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U.S.-China Trade War May Finally Be Coming for Apple

Shira Ovide

(Bloomberg Opinion) -- Apple Inc. executives have for months been publicly optimistic that everything will turn out fine in the trade battle between the U.S. and China. Well, maybe not.

President Donald Trump on Thursday tweeted — of course — that the U.S. plans to impose a 10% tariff on the remaining $300 billion worth of goods imported from China. Smartphones are among the consumer products that haven’t been subject to earlier tariff rounds, but it’s fair to assume they will be if the U.S. moves ahead with duties on all remaining Chinese imports. 

Apple Chief Executive Officer Tim Cook likes to say that Apple’s smartphones are products of the world, and they are. But the bulk of iPhone manufacturing and assembly takes place in China. That means the U.S.-China trade war may finally be coming for Apple, and it shows that Cook’s personal diplomacy with the White House and in Beijing didn’t necessarily spare his company. 

If Trump imposes the fresh tariffs and Apple raises prices in response on the estimated 70 million or so iPhones sold in the U.S. each year, it most likely won’t crater sales, but it won’t be great for an already fragile smartphone market. Apple shares were trading down about 2% after Trump’s tweet. 

Shipments of smartphones have been falling globally, and signs have continued that people in the U.S. and some other countries are holding onto their phones for longer. AT&T Inc. said recently that a record-low share of its wireless monthly customers, just 3.3%, opted to buy a new smartphone model in the second quarter. Apple has been trying to lower iPhone prices through various means, and that might be tough if the company has to figure out how to manage a 10% tariff, too.

Apple’s only significant smartphone rival in the U.S., Samsung Electronics Co., spreads its manufacturing assembly around the world a bit more than Apple does. It’s not clear how many of Samsung’s smartphones sold in the U.S. might be subject to fresh U.S. tariffs. 

Apple investors have been well aware of the risk of tariffs landing on the company’s doorstep, but the company has essentially told them not to worry. U.S. tariffs didn’t come up in Apple’s quarterly earnings call this week. In prior sessions, Cook and other executives have sounded confident that trade negotiations between the U.S. and China were improving and would eventually be resolved amicably.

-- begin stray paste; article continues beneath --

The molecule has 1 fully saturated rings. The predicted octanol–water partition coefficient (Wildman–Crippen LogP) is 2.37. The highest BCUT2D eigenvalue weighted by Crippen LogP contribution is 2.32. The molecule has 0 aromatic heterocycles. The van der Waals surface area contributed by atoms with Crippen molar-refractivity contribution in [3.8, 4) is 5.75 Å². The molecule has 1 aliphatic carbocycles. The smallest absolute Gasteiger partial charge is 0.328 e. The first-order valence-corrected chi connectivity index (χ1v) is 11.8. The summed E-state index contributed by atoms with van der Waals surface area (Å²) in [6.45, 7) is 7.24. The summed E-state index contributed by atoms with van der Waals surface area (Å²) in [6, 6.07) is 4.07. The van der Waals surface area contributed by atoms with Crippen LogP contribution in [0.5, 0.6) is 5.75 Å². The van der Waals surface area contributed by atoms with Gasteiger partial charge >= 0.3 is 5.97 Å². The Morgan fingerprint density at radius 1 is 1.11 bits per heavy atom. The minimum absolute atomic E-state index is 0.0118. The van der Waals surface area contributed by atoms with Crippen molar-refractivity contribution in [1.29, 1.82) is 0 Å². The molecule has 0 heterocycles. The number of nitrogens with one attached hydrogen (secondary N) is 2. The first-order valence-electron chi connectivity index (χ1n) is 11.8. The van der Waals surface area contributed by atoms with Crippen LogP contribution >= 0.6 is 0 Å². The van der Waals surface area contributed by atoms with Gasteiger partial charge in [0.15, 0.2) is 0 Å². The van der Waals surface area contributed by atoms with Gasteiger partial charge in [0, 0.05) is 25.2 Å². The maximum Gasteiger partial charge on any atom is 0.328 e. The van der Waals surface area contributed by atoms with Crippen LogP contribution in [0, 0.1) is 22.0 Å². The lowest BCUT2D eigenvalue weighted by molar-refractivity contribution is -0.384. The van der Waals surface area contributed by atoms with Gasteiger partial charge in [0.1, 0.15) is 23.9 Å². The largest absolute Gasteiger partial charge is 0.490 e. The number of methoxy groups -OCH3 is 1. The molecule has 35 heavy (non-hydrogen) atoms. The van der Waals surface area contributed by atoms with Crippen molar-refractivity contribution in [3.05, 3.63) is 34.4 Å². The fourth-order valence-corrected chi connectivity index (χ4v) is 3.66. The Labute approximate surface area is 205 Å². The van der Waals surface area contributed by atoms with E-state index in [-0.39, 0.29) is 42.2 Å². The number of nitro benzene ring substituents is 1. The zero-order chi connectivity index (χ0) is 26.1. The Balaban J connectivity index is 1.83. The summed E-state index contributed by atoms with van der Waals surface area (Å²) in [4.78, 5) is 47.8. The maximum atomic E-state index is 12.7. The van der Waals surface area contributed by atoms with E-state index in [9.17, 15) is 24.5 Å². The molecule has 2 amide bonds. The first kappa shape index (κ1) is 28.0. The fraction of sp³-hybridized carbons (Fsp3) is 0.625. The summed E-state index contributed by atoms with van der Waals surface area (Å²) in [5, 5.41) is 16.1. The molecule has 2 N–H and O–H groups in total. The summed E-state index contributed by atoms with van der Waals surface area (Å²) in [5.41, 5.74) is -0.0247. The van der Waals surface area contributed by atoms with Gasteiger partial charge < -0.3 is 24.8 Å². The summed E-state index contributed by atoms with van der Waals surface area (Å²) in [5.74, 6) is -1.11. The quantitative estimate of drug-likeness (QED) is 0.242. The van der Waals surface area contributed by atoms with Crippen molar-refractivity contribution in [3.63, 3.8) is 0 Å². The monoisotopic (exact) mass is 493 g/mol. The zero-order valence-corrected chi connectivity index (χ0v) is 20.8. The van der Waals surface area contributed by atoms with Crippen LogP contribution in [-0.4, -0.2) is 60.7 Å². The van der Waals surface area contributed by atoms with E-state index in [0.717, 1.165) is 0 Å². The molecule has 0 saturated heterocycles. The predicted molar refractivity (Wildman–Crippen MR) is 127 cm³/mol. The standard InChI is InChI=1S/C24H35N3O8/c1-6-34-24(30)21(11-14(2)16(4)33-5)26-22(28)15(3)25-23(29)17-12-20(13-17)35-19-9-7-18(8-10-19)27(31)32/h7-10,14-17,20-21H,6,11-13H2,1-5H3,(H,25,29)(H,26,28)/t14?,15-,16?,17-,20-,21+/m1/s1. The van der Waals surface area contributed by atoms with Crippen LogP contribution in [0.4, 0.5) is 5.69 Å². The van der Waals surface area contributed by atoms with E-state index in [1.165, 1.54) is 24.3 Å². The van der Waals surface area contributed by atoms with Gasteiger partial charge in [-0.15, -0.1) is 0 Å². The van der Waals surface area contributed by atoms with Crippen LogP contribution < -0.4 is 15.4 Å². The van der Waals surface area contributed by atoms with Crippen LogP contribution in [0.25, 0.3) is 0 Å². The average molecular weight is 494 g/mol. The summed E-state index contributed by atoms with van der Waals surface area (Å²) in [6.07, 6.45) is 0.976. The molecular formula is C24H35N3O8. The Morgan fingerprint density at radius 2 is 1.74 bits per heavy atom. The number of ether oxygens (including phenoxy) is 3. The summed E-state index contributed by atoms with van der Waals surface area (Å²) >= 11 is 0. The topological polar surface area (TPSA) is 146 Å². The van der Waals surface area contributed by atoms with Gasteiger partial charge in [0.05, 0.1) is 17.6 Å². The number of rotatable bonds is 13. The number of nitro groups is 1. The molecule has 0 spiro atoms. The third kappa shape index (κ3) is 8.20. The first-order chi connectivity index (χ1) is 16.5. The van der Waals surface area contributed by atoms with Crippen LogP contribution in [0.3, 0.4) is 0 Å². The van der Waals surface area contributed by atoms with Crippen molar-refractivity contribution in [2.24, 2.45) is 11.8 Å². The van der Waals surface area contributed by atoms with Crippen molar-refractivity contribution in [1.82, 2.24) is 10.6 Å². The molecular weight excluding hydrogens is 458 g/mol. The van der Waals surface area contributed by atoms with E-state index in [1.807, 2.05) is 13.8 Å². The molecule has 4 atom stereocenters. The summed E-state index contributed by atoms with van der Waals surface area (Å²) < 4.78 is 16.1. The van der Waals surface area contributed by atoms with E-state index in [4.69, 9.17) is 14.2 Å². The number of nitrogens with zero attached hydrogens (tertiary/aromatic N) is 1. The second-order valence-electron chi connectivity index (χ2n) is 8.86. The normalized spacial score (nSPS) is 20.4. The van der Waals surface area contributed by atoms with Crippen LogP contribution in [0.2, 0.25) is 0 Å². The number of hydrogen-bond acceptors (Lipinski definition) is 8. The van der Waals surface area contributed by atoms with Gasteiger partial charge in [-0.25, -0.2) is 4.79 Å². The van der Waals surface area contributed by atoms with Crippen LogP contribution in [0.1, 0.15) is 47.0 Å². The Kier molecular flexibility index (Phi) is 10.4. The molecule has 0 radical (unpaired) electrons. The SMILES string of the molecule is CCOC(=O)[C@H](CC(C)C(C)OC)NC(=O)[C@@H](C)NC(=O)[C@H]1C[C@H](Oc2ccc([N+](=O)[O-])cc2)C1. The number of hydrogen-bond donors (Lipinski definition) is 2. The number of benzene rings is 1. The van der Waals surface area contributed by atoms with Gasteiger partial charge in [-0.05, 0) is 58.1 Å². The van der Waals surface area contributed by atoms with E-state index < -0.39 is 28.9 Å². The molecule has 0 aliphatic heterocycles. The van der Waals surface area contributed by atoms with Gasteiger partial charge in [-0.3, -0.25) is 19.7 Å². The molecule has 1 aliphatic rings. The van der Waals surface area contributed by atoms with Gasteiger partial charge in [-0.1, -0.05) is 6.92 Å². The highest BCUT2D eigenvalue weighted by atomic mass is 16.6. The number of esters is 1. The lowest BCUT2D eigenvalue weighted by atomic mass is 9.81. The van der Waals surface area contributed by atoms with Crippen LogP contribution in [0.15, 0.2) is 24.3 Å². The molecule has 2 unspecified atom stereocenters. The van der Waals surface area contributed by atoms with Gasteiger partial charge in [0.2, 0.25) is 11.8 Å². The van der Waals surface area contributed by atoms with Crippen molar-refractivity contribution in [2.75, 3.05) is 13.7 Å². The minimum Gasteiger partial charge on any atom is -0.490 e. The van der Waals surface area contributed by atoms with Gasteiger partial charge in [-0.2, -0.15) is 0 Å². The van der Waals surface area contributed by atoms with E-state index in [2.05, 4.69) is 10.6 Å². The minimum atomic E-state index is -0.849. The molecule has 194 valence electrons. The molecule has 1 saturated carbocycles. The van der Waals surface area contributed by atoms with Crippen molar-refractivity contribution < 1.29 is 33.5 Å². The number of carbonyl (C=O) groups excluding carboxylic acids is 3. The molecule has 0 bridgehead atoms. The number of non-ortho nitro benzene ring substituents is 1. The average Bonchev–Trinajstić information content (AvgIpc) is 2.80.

“I can’t predict the future, but I am optimistic that the countries will get through this, and we are hoping that calm heads prevail,” Cook told investors last year. He has echoed those comments at several points since then. 

That optimism has meant that Apple has said little publicly about its potential hit from tariffs, whether it would pass along costs to consumers or absorb them, or what steps it might take to mitigate the impact, such as moving some manufacturing out of China. (Apple’s primary iPhone manufacturing partner, Hon Hai Precision Industry Co., has talked about having the capacity to make iPhones outside of China.) 

It’s also possible that if tariffs are imposed on iPhones in the U.S., there will be ripple effects, such as China — one of Apple’s most important consumer markets — retaliating in some way against Apple products. Apple’s army of suppliers may feel the impact, too. That’s all to say that even if Apple is well prepared for the potential arrival of tariffs on its most important product, the company’s investors and most likely some of its many partners do not necessarily know about those preparations. 

Optimism is the attitude of a healthy person. But caution, or at least an indication that Apple has a sensible plan B, may have been a better strategy when dealing with uncertain geopolitical fights. 

To contact the author of this story: Shira Ovide at sovide@bloomberg.net

To contact the editor responsible for this story: Daniel Niemi at dniemi1@bloomberg.net

This column does not necessarily reflect the opinion of the editorial board or Bloomberg LP and its owners.

Shira Ovide is a Bloomberg Opinion columnist covering technology. She previously was a reporter for the Wall Street Journal.

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